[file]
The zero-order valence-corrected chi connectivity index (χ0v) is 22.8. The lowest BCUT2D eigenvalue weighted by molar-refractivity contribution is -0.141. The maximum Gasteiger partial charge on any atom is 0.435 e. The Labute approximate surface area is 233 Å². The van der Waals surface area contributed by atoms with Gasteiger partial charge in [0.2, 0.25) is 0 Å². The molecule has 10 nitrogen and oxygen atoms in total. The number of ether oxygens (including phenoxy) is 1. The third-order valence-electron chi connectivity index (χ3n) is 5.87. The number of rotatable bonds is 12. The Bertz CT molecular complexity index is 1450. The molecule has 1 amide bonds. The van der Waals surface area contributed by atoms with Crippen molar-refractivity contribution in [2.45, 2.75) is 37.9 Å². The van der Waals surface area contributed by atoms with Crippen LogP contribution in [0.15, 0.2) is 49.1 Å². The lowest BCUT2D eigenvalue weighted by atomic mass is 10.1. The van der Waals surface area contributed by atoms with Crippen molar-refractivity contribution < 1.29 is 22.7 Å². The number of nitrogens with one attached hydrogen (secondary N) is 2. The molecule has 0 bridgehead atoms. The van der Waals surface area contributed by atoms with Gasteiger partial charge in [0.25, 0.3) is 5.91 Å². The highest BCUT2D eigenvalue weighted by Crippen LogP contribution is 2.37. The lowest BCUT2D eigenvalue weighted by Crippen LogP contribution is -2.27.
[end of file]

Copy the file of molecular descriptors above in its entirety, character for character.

The zero-order valence-corrected chi connectivity index (χ0v) is 22.8. The lowest BCUT2D eigenvalue weighted by molar-refractivity contribution is -0.141. The maximum Gasteiger partial charge on any atom is 0.435 e. The Labute approximate surface area is 233 Å². The van der Waals surface area contributed by atoms with Gasteiger partial charge in [0.2, 0.25) is 0 Å². The molecule has 10 nitrogen and oxygen atoms in total. The number of ether oxygens (including phenoxy) is 1. The third-order valence-electron chi connectivity index (χ3n) is 5.87. The number of rotatable bonds is 12. The Bertz CT molecular complexity index is 1450. The molecule has 1 amide bonds. The van der Waals surface area contributed by atoms with Crippen molar-refractivity contribution in [2.45, 2.75) is 37.9 Å². The van der Waals surface area contributed by atoms with Crippen LogP contribution in [0.15, 0.2) is 49.1 Å². The lowest BCUT2D eigenvalue weighted by atomic mass is 10.1. The van der Waals surface area contributed by atoms with Crippen molar-refractivity contribution < 1.29 is 22.7 Å². The number of nitrogens with one attached hydrogen (secondary N) is 2. The molecule has 0 bridgehead atoms. The van der Waals surface area contributed by atoms with Gasteiger partial charge in [0.25, 0.3) is 5.91 Å². The highest BCUT2D eigenvalue weighted by Crippen LogP contribution is 2.37. The lowest BCUT2D eigenvalue weighted by Crippen LogP contribution is -2.27.